Oak savannah habitat at Sauvie Island Wildlife Area
Afterwards, WMSWCD staff took the WFI Fellows to Sauvie Island Wildlife Area (SIWA), a wildlife area established north of Portland at the confluence of the Columbia and Willamette Rivers in 1947 with the primary objectives of protecting and improving waterfowl habitat and providing a public hunting area. Over time the management challenges of SIWA have become more complex as ODFW balances traditional waterfowl habitat needs and waterfowl hunting with an increase in wintering geese populations, increased demands for public use, habitat needs for federal and state-listed species, and the need to integrate SIWA with the statewide Oregon Conservation Strategy (OCS). SIWA staff have identified four primary management foci:

1) Providing habitat for ducks and other waterbirds,
2) Providing habitat for wintering Canada geese,
3) Helping achieve OCS objectives, and;
4) Providing recreational opportunities for hunters, anglers, and wildlife viewers.

Sturgeon Lake
We met with Kasey Scrivens from Oregon Department of Fish and Wildlife to learn about efforts to restore oak savannah habitat, of which 99% of the historic range has been lost. We also met Pat Welle from Scappoose Bay Watershed Council, who gave us an overview on Conservation Opportunity Areas and the "Sauvie Island Plan."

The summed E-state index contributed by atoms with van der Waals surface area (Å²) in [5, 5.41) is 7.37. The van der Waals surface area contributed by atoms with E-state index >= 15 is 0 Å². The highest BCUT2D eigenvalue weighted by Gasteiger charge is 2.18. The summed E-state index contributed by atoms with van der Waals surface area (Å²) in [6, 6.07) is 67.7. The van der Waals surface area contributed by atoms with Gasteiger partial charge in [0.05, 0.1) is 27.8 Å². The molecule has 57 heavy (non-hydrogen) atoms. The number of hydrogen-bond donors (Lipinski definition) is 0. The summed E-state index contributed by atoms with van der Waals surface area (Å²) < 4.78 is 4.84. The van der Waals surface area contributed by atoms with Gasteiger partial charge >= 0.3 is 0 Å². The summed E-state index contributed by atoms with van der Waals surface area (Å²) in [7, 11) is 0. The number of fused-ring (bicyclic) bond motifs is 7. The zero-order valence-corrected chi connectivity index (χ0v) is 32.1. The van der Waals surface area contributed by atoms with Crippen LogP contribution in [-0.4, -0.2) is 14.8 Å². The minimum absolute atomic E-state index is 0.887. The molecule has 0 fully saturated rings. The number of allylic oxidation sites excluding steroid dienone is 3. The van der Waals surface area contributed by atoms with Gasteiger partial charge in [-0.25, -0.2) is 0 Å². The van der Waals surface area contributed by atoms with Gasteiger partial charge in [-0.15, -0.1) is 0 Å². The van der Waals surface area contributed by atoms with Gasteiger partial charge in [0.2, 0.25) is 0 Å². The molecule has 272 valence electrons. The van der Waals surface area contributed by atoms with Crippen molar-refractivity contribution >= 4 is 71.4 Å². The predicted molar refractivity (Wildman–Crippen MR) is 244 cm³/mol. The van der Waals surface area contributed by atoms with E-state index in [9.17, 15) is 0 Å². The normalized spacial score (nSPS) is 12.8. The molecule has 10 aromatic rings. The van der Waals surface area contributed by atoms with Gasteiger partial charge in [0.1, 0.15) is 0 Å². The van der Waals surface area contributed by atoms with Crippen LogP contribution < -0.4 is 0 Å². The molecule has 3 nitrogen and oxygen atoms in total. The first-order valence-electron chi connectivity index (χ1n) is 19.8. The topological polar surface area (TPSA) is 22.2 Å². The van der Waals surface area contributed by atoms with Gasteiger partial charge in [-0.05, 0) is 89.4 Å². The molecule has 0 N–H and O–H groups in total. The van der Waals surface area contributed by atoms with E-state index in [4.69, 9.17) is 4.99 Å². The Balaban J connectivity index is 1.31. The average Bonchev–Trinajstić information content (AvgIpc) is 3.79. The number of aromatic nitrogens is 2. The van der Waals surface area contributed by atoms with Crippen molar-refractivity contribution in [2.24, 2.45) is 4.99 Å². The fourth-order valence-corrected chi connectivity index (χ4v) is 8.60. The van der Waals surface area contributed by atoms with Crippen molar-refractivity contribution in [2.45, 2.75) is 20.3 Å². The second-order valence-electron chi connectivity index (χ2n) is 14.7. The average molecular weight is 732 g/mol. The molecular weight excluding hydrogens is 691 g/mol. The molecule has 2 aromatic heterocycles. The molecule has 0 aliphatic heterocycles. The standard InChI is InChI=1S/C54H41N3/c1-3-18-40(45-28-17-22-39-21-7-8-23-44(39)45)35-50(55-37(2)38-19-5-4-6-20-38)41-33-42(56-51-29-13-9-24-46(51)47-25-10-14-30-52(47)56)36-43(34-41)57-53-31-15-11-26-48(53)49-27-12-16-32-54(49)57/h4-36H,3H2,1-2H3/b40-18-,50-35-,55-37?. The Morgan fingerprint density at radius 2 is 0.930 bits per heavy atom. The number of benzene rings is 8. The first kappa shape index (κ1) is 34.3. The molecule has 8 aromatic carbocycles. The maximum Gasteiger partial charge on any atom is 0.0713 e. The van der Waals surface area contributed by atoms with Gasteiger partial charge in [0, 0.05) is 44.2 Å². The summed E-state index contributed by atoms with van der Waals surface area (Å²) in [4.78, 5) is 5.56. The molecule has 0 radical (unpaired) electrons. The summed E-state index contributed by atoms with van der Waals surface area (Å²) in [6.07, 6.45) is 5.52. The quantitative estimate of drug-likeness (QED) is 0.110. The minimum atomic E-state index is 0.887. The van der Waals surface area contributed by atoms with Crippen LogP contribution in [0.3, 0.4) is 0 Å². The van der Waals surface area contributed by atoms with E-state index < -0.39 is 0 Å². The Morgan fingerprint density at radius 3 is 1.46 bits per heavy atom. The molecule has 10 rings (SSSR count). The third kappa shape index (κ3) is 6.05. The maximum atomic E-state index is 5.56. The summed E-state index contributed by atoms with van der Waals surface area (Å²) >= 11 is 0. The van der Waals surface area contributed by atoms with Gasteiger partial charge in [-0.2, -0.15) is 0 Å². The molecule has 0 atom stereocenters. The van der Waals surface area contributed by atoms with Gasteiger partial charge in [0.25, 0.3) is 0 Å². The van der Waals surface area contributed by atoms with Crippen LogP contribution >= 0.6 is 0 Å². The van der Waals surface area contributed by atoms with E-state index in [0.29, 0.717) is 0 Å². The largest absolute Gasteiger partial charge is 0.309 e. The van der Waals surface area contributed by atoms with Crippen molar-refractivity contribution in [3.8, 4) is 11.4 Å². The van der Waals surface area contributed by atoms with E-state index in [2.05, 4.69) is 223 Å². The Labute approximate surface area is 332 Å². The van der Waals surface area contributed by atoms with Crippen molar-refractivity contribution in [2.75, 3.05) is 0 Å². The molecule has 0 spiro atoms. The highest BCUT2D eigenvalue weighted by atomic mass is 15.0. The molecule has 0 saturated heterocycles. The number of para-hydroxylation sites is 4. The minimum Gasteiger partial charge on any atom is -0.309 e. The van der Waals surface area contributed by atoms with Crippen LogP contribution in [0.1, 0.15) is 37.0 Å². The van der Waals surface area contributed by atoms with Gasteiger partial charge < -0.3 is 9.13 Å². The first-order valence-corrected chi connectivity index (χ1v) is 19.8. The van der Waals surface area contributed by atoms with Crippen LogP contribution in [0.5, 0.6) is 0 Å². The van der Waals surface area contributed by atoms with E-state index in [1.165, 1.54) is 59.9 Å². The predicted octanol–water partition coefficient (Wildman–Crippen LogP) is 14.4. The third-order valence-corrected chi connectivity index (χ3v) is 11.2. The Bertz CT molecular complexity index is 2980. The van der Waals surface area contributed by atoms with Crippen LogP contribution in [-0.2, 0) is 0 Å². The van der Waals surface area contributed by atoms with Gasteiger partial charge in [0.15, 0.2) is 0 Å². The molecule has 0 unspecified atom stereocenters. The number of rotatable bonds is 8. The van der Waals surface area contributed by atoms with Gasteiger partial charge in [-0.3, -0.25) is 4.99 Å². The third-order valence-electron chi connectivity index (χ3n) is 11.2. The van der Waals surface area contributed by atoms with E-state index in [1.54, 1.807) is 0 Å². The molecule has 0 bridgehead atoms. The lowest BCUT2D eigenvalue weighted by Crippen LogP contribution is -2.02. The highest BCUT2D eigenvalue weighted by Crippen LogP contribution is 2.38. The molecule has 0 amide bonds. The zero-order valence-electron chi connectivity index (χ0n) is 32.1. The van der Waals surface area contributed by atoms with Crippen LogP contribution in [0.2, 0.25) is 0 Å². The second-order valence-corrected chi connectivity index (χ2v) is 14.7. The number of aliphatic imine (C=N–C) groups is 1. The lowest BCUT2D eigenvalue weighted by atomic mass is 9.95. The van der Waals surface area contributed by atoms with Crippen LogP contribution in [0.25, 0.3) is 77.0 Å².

Addition of logjams (lower left) to create habitat features
 for salmon and other wildlife at the mouth of Dairy Creek
Finally, we visited the Sturgeon Lake/Dairy Creek Restoration Project site, where Scott Gall, Rural Conservationist with WMSWCD, explained to us the project's benefits to salmon and waterfowl. Sturgeon Lake is approximately 3,000 acres of open water and wetland habitat that is critical to the production and protection of waterfowl and other wildlife species, including migratory salmonids, many of which are listed under the state and federal Endangered Species Act. Due to levee construction which has altered the natural hydrology, Sturegon Lake is silting in. There has been an ongoing effort to restore water movement and reduce sedimentation in Sturgeon Lake. WMSWCD is helping to develop a plan to monitor future sediment build-up, unwanted debris accumulation, water flow, water temperature, and presence of  invasive species. WMSWCD will take ownership and maintenance responsibility of an irrigation pipe that passes through the Multnomah County road right-of-way and also take ownership of the project's debris boom at Dairy Creek's confluence with the Columbia River. WMSWCD is also responsible for maintaining a project Stewardship Fund for the purpose of funding any specialized maintenance activity, including repair and replacement of the debris boom.